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Hopes can give us such Security of Pardon, and of Life and Immortality, as will justify us in rejecting the Light of Revelation Now, whoever depends on the Forgiveness of God, admits himself to be in a Case that wants Pardon; that is, admits himself to be a Sinner. This being the Case of Mankind in general, let it be considered,

First, That Natural Religion could not be originally founded in the Consideration of Man's being a Sinner, and in the Expectation of Pardon.

Secondly, That the Hopes which we are able to form in our present Circumstances, are too weak and imperfeót to give us entire Satisfaction. *

ThiMly, That! the Coming of Christ ha* supplied these Defects, and has perfected and1 completed the Hopes of Nature.

ft must be allowed, That the 6riglik& Religion of Nature was agreeable to the original State of Nature: And consequently, if Natural Religion is founded in the Consideration of Man's Sin and Weakness, it' follows, That Man was originally formed a Sinner and weak. But farther,

Supposing Men made originally to be what we see they are, upon what Grounds are we to hope for an Alteration for the better1? For, if it was consistent with God's Godd-w ness to put Men- into this State originally, how is it inconsistent With his GoodneiV to" continue that* State, Which was^ at first his own Appointment? He could no mores acts. inconsistently with his Goodness at the Beginning of the World, than he can at the. End of it. If Reason therefore admits. the present State of the World to be of God's" Appcintment, k must never afterwards* pretend tO' entertain Hopes of being deliverecr from it; and without such Hopes all Religion is vain and useless.

It may be thought perhaps, That, sup-'

posihg the present State of Things to be of

God's Appointment, we cannot be answerable.

N 2 sos for what we do; for why should he blame us for doing the Work he has appointed P Allow this Reasoning; yet no Religion can be built on it; for it can go no farther than to say that we ought not to be punished for our Doings: It can never shew that we have any Title to be put into a better State: The utmost it can pretend to prove, is, that we are absolutely unaccountable ; and, if so, there is nothing we can do to less Purpose, than to trouble our Heads about Religion. Farther, If the Laws of Nature are the Precepts of Natural Religion, as without all doubt they are, it follows, That Natural Religion can be nothing else but Obedience to the Laws of Nature; and, consequently, the genuine Hopes of Natural Religion must be founded in Obedience. This must necessarily be the Case; for all Laws are made. to be obeyed. No Prince was ever so absurd as to make Laws with this View, that his Subjećts might break them, and he shew his Goodness in pardoning their Transgressions: And yet this must have been the Scheme of Providence, if Natural Religion was no- thing else from the Beginning but an Expectation of Pardon for Sin. ! Secondly, Let us take a View of our present State, without inquiring whether any and

and what Change has happened to put us into this Condition; and let us consider what may be expected from our present Circumstances. Two Things may be affirmed with Certainty of the present Condition of Mankind: One is, That they have a Sense of their Obligation to obey the Laws of Reason and Nature;. which is evident from the Force of natural Conscience: The other is, That very few do in any tolerable Degree, .and none perfectly, pay this Obedience.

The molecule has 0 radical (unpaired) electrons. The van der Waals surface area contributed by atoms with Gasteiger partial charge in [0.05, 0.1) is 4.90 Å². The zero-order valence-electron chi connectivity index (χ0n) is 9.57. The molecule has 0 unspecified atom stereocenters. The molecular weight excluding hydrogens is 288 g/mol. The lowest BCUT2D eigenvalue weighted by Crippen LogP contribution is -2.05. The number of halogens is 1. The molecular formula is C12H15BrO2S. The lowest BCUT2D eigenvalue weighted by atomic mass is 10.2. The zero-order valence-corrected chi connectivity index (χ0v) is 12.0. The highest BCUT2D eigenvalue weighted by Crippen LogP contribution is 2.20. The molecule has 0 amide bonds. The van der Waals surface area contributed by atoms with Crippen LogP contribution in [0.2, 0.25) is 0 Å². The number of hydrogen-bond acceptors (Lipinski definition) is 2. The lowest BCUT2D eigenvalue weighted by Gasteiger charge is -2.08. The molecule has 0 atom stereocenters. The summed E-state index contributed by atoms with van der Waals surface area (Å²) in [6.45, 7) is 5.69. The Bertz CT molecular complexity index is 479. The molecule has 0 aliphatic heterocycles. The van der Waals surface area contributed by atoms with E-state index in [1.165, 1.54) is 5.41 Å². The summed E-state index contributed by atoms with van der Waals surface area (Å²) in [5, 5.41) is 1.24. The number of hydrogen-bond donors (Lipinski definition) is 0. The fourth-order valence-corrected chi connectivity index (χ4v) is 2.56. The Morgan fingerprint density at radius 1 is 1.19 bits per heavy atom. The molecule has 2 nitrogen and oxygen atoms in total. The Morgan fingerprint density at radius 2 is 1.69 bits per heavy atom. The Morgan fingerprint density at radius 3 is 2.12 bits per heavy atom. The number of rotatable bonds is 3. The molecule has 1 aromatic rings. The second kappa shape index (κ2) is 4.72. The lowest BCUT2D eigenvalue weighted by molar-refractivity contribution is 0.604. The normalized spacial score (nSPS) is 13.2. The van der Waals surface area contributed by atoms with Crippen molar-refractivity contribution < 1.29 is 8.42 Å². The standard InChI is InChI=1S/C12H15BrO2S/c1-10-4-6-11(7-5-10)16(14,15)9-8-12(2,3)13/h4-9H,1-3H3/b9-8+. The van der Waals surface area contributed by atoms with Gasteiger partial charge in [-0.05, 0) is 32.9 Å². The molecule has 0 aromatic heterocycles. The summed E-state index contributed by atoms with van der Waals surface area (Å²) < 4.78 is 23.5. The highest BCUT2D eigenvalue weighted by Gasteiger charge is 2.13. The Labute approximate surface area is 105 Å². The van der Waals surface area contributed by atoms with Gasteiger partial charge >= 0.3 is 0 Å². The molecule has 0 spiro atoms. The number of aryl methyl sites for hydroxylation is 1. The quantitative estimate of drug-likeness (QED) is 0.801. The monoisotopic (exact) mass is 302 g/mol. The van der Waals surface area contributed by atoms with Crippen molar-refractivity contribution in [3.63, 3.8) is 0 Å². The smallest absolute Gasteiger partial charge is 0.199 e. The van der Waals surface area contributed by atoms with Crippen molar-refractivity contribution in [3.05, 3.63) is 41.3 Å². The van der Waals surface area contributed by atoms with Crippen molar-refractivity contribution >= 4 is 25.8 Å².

Let us examine then how Religion will stand upon these Circumstances. It is impossible to found the Hopes of Religion on Innocence and Obedience j for Obedience is not paid. On the other hand, absolute Impunity cannot be claimed for all Sins; much less can any Degree of Happiness, either present or future, be claimed in behalf of Offenders. The utmost Probability to which human Reason can arrive in this Case, is, That, the Goodness of God and the Weakness of Man considered, God may favourably accept our Endeavours, how imperfect soever our Attainments may be. But is this Reasoning built on infallible Principles? Can any Certainty or Security arise out of this? any that can give Rest or Peace to the Mind of Man, ever inquisitive after Futurity? Will N 3 you ypu promise Impunity to Offenders upon Repentance? Impunity, mere Impunity; is i^pt the Thing that Nature seeks after: She graves something more. Put can the Argument from !the cUvine Mercy be carried farther? Is it not great Mercy to pardpn Sinners? Can you with JDecency desire a Reward for them? Our Saviour has told us, $iat, when we have done our best, we must still own that we are unprofitable Servants: And, if we reflect that all our natural Powers are the Gift of God, and, consequently, our best Services are but a Debt paid to the Ponorj if we consider that in all we do there is no Profit to the Most High, that His Power and Majesty are not exalted by pur Service, nor lessened by our Neglect; we shall find that our own Reason teaches . us the same Lesson, and that, when we confess ourselves unprofitable Servants, we give greater Evidence of our Understanding than of our Humility. And, if this be truly the Case, what are the Claims of Natural Religion? Are they not the Claims of unprofit-r able Servants? the Claims of those to whom nothing is due?

Thirdly, Let us now take a View of the Conditions and Promises of the Gospel, and see whether we have any Reason to be

offended

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